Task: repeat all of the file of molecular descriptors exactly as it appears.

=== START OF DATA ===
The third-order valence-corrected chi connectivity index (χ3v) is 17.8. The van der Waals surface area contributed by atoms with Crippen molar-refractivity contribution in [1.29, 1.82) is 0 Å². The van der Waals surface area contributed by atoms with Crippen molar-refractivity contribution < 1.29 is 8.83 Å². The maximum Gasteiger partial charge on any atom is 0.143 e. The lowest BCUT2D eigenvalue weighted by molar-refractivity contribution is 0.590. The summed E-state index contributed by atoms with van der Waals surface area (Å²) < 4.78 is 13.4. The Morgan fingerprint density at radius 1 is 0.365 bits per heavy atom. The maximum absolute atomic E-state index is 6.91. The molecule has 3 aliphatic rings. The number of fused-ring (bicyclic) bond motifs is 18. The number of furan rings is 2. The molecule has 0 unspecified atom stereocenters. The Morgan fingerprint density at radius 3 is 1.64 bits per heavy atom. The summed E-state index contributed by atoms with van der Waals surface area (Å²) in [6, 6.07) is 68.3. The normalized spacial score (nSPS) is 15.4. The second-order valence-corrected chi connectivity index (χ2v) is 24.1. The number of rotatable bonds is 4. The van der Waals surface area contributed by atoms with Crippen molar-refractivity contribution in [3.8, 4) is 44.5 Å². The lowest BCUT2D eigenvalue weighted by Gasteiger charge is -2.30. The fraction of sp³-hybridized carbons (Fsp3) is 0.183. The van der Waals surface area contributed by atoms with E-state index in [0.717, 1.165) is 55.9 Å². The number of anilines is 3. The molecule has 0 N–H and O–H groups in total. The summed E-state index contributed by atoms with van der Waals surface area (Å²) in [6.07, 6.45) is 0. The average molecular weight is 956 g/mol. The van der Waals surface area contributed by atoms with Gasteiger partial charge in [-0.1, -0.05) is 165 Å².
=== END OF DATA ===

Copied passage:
The third-order valence-corrected chi connectivity index (χ3v) is 17.8. The van der Waals surface area contributed by atoms with Crippen molar-refractivity contribution in [1.29, 1.82) is 0 Å². The van der Waals surface area contributed by atoms with Crippen molar-refractivity contribution < 1.29 is 8.83 Å². The maximum Gasteiger partial charge on any atom is 0.143 e. The lowest BCUT2D eigenvalue weighted by molar-refractivity contribution is 0.590. The summed E-state index contributed by atoms with van der Waals surface area (Å²) < 4.78 is 13.4. The Morgan fingerprint density at radius 1 is 0.365 bits per heavy atom. The maximum absolute atomic E-state index is 6.91. The molecule has 3 aliphatic rings. The number of fused-ring (bicyclic) bond motifs is 18. The number of furan rings is 2. The molecule has 0 unspecified atom stereocenters. The Morgan fingerprint density at radius 3 is 1.64 bits per heavy atom. The summed E-state index contributed by atoms with van der Waals surface area (Å²) in [6, 6.07) is 68.3. The normalized spacial score (nSPS) is 15.4. The second-order valence-corrected chi connectivity index (χ2v) is 24.1. The number of rotatable bonds is 4. The van der Waals surface area contributed by atoms with Crippen molar-refractivity contribution in [3.8, 4) is 44.5 Å². The lowest BCUT2D eigenvalue weighted by Gasteiger charge is -2.30. The fraction of sp³-hybridized carbons (Fsp3) is 0.183. The van der Waals surface area contributed by atoms with E-state index in [0.717, 1.165) is 55.9 Å². The number of anilines is 3. The molecule has 0 N–H and O–H groups in total. The summed E-state index contributed by atoms with van der Waals surface area (Å²) in [6.07, 6.45) is 0. The average molecular weight is 956 g/mol. The van der Waals surface area contributed by atoms with Gasteiger partial charge in [-0.1, -0.05) is 165 Å².